Employers have been urged to provide full sick pay to all outsourced workers in suspected cases of coronavirus, as the number of confirmed cases in the UK jumps to 36.
One of the UK’s largest trade unions, GMB, has called on NHS trusts that use agency staff, including cleaners, porters and catering workers, to make sure these often low-paid individuals are not out of pocket if they have to take time off. This would hopefully dissuade those potentially infected with the virus, also known as Covid-19, from coming to work, it said.
GMB said the majority of companies providing these services to hospitals did not provide more than statutory sick pay, which only kicks in after someone is off work for three days and is just £94.25 a week.
- Coronavirus: the latest
- Coronavirus: how should HR approach self-isolation?
- What are the legal implications of coronavirus for employers?
Lola McEvoy, a GMB organiser, said outsourced staff were “being left with an awful choice” of either coming into work when sick or losing their pay. “It means workers are constantly coming into hospitals when ill. That’s a terrible risk to patient safety at the best of times – but in the face of the Covid-19 outbreak, it becomes a national crisis,” she said.
Although experts have said it is best practice for employers to pay workers who have self-isolated, there is currently no legal obligation to do so.
Separately, the TUC has called on the government to extend statutory sick pay so it is paid from the first day of an absence, to scrap the minimum earnings threshold – currently £118 a week – and ensure workers who self-isolate are still paid.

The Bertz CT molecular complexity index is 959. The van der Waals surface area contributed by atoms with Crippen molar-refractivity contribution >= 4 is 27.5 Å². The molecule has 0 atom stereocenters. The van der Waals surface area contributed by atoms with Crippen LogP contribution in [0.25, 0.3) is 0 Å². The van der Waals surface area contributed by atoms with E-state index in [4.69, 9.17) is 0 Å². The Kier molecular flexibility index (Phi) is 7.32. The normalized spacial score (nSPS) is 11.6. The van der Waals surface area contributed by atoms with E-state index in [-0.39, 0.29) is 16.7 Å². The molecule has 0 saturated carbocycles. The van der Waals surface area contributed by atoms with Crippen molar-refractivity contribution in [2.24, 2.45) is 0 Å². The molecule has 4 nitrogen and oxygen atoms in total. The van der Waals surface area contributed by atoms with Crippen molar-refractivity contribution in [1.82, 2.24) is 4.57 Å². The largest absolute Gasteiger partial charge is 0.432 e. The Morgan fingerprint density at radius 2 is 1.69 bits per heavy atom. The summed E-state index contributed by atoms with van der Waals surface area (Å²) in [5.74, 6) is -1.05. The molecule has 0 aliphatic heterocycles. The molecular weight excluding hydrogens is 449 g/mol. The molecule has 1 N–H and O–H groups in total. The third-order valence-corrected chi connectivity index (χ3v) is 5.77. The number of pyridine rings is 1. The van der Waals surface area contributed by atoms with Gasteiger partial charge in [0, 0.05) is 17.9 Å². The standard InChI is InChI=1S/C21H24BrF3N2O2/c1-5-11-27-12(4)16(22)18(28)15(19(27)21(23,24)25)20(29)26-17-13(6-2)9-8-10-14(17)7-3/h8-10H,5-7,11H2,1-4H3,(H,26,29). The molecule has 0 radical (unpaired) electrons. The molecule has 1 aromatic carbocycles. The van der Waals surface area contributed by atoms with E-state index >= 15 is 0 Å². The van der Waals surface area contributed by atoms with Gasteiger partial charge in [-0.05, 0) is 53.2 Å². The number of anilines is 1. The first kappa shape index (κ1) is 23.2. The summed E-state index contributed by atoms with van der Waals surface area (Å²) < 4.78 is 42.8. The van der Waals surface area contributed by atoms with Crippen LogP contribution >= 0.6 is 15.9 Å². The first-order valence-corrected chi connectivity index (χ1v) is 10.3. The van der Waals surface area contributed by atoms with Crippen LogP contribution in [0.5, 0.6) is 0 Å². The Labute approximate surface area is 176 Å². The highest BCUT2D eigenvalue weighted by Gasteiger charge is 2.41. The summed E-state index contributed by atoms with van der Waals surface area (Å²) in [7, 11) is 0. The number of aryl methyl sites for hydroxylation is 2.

Get more HR and employment law news like this delivered straight to your inbox every day – sign up to People Management’s PM Daily newsletter
The union estimated nearly two million UK workers did not qualify for sick pay currently – including one in 10 working women and nearly a quarter of those on zero-hours contracts.
"People shouldn't feel scared about self-isolating because of money worries. Sick pay should kick in from the first day of absence," said TUC general secretary Frances O'Grady.
"The threat of coronavirus shows why sick pay should be a day-one right for everybody. It's not right that millions of UK workers miss out on this protection. The government must ensure everyone gets statutory sick pay, however much they earn."
Last week (27 February) JD Wetherspoon became one of the first major employers to explicitly outline a policy stating staff would be subject to regular statutory sick pay rules if they self-isolated owing to coronavirus. Of its 45,000 employees, the pub chain has a large number of low-paid, part-time staff affected by the rules on statutory sick pay.
"Coronavirus is being treated like any other illness,” a Wetherspoon spokesperson said.
The UK has seen a spike in the number of confirmed cases of coronavirus, with Public Health England warning that widespread transmission of the virus was now “highly likely”.
Prime minister Boris Johnson will today (2 March) chair a meeting of the government’s emergency Cobra committee to decide a plan for tackling the spread of the virus. This could include closing down schools, banning mass gatherings and calling on people to avoid public transport.
The current advice is for people to wash their hands regularly and thoroughly, and for anyone who suspects they may have symptoms to stay at home and call 111.